Good laboratory technique demands clean glassware because the most carefully executed piece of work may give an erroneous result if dirty glassware is used. In all instances, glassware must be physically and chemically clean and in many cases, it must be bacteriologically clean or sterile. All glassware must be absolutely grease-free. The safest criterion of cleanliness is uniform wetting of the surface by distilled water. This is especially important in glassware used for measuring the volume of liquids. Grease and other contaminating materials will prevent the glass from becoming uniformly wetted. This in turn will alter the volume of residue adhering to the walls of the glass container and thus affect the volume of liquid delivered. Furthermore, in pipets and burets, the meniscus will be distorted and the correct adjustments cannot be made. The presence of small amounts of impurities may also alter the meniscus.
Wash labware as quickly as possible after use. If labware is not cleaned immediately, it may become impossible to remove any residue.
If a thorough cleaning is not possible immediately, soak glassware in water.
Most new glassware items are slightly alkaline in reaction. For precision chemical testing, new glassware should be soaked for several hours in acid water (a 1% solution of hydrochloric or nitric acid) before proceeding with a regular washing proceedure.
Brushes with wooden or plastic handles are recommended as they will not scratch or otherwise abrade the glassware's surface.
When washing, soap, detergent, or cleaning powder (with or without an abrasive) may be used. Cleaners for glassware include Alconox®, Dural®, M&H®, Lux®, Tide®, and Fab®. The water should be hot. For glassware that is exceptionally dirty, a cleaning powder with a mild abrasive action will give more satisfactory results. The abrasive should not scratch the glass. During the washing, all parts of the glassware should be thoroughly scrubbed with a brush. This means that a full set of brushes must be at hand, including brushes to fit large and small test tubes, burets, funnels, graduates, and various sizes of flasks and bottles. Motor driven revolving brushes are valuable when a large number of tubes or bottles are processed. Do not use cleaning brushes that are so worn that the spine hits the glass. Serious scratches may result. Scratched glass is more prone to break during experiments. Any mark in the uniform surface of glassware is a potential breaking point, especially when the piece is heated. Do not allow acid to come into contact with a piece of glassware before the detergent (or soap) is thoroughly removed. If this happens, a film of grease may be formed.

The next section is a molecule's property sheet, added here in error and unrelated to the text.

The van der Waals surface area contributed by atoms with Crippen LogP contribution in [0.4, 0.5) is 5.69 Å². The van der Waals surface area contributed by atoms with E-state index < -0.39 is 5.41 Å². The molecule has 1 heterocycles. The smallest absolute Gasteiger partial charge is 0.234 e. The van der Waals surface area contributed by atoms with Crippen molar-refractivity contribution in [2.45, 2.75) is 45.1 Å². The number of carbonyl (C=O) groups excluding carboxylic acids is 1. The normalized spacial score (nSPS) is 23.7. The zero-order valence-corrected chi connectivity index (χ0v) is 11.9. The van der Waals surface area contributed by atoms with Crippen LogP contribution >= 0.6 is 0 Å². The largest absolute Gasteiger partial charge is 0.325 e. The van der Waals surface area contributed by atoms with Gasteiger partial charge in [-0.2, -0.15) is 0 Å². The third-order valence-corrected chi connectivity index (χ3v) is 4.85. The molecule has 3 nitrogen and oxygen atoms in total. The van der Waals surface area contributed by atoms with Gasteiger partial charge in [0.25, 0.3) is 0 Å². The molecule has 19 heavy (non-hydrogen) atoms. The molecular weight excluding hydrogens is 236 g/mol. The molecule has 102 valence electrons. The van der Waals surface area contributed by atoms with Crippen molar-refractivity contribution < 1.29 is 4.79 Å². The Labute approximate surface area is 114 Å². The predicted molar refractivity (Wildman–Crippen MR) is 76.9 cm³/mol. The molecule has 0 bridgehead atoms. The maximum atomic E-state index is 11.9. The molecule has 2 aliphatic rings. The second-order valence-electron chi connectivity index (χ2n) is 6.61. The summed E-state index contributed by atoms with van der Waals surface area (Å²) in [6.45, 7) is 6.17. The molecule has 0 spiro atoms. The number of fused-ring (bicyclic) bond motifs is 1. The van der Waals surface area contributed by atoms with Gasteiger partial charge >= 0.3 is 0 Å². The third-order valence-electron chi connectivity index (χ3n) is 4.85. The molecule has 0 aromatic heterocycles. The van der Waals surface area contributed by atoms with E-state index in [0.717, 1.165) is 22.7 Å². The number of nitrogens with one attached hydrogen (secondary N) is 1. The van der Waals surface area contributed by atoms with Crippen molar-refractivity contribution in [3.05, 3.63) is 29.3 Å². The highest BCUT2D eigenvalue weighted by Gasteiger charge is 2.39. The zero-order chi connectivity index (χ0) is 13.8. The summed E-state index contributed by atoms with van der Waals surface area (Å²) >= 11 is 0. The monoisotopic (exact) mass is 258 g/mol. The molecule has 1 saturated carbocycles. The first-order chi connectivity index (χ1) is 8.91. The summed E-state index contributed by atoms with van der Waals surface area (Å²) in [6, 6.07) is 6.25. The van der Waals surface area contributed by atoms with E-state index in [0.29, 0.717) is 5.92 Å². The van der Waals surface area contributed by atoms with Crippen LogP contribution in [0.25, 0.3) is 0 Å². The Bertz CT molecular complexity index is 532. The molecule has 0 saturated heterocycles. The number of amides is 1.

If glassware becomes unduly clouded or dirty or contains coagulated organic matter, it must be cleansed with chromic acid cleaning solution. The dichromate should be handled with extreme care because it is a powerful corrosive and carcinogen.
When chromic acid solution is used the item may be rinsed with the cleaning solution or it may be filled and allowed to stand. The length of time it is allowed to stand depends on the amount of contamination on the glassware. Relatively clean glassware may require only a few minutes of exposure; if debris is present, such as blood clots, it may be necessary to let the glassware stand all night. Due to the intense corrosive action of the chromic acid solution, it is good practice to place the stock bottle, as well as the glassware being treated, in flat glass pans, pans made from lead or coated with lead, or plastic polymer pans determined to be compatible with the concentration of chromic acid you are using. Extra care must be taken to be sure chromic acid solution is disposed of properly.
Special types of precipitates may require removal with nitric acid, aqua regia, or fuming sulfuric acid. These are very corrosive substances and should be used only when required.
Grease is best removed by boiling in a weak solution of sodium carbonate. Acetone or any other fat solvent may be used. Strong alkalis should not be used. Silicone grease is most easily removed by soaking the stopcock plug or barrel for 2 hours in warm decahydronaphthalene.
Drain and rinse with acetone or use fuming sulfuric acid for 30 minutes. Be sure to rinse off all of the cleaning agents.
It is imperative that all soap, detergents, and other cleaning fluids be removed from glassware before use. This is especially important with the detergents, slight traces of which will interfere with serologic and cultural reactions.
After cleaning, rinse the glassware with running tap water. When test tubes, graduates, flasks, and similar containers are rinsed with tap water, allow the water to run into and over them for a short time, then partly fill each piece with water, thoroughly shake and empty at least six times. Pipets and burets are best rinsed by attaching a piece of rubber tubing to the faucet and then attaching the delivery end of the pipets or burets to a hose, allowing the water to run through them. If the tap water is very hard, it is best to run it through a deionizer before using.